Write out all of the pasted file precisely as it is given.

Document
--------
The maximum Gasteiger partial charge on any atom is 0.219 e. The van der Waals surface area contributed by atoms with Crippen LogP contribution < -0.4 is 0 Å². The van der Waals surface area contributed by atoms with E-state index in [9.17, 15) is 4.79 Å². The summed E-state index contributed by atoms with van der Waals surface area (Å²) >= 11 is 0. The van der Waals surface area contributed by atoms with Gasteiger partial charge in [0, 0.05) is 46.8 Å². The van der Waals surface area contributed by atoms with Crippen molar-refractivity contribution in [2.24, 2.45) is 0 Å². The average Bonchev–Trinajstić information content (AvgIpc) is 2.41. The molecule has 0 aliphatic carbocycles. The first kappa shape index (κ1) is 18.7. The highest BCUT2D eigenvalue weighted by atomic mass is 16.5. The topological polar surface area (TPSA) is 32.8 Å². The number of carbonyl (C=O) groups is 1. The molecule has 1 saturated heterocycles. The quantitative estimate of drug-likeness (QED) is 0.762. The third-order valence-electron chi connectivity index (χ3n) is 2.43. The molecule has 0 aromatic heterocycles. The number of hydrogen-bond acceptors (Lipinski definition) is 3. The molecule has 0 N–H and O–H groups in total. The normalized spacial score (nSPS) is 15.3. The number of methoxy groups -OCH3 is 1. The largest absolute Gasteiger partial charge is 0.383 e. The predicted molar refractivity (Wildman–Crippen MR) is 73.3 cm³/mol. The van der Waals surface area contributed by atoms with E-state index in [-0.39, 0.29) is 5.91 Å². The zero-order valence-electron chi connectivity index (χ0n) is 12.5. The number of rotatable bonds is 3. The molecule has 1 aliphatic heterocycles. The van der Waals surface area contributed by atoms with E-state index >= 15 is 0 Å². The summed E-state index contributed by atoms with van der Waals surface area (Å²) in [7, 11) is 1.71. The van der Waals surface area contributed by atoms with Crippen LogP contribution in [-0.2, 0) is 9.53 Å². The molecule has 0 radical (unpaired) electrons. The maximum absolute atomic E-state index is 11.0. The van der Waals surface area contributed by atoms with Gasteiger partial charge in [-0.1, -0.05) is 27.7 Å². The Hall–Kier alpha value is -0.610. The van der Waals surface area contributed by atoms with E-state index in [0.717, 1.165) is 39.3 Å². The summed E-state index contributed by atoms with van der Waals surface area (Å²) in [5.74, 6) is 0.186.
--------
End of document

The maximum Gasteiger partial charge on any atom is 0.219 e. The van der Waals surface area contributed by atoms with Crippen LogP contribution < -0.4 is 0 Å². The van der Waals surface area contributed by atoms with E-state index in [9.17, 15) is 4.79 Å². The summed E-state index contributed by atoms with van der Waals surface area (Å²) >= 11 is 0. The van der Waals surface area contributed by atoms with Gasteiger partial charge in [0, 0.05) is 46.8 Å². The van der Waals surface area contributed by atoms with Crippen molar-refractivity contribution in [2.24, 2.45) is 0 Å². The average Bonchev–Trinajstić information content (AvgIpc) is 2.41. The molecule has 0 aliphatic carbocycles. The first kappa shape index (κ1) is 18.7. The highest BCUT2D eigenvalue weighted by atomic mass is 16.5. The topological polar surface area (TPSA) is 32.8 Å². The number of carbonyl (C=O) groups is 1. The molecule has 1 saturated heterocycles. The quantitative estimate of drug-likeness (QED) is 0.762. The third-order valence-electron chi connectivity index (χ3n) is 2.43. The molecule has 0 aromatic heterocycles. The number of hydrogen-bond acceptors (Lipinski definition) is 3. The molecule has 0 N–H and O–H groups in total. The normalized spacial score (nSPS) is 15.3. The number of methoxy groups -OCH3 is 1. The largest absolute Gasteiger partial charge is 0.383 e. The predicted molar refractivity (Wildman–Crippen MR) is 73.3 cm³/mol. The van der Waals surface area contributed by atoms with E-state index in [-0.39, 0.29) is 5.91 Å². The zero-order valence-electron chi connectivity index (χ0n) is 12.5. The number of rotatable bonds is 3. The molecule has 1 aliphatic heterocycles. The van der Waals surface area contributed by atoms with E-state index >= 15 is 0 Å². The summed E-state index contributed by atoms with van der Waals surface area (Å²) in [7, 11) is 1.71. The van der Waals surface area contributed by atoms with Crippen LogP contribution in [-0.2, 0) is 9.53 Å². The molecule has 0 radical (unpaired) electrons. The maximum absolute atomic E-state index is 11.0. The van der Waals surface area contributed by atoms with Gasteiger partial charge in [-0.1, -0.05) is 27.7 Å². The Hall–Kier alpha value is -0.610. The van der Waals surface area contributed by atoms with E-state index in [0.717, 1.165) is 39.3 Å². The summed E-state index contributed by atoms with van der Waals surface area (Å²) in [5.74, 6) is 0.186.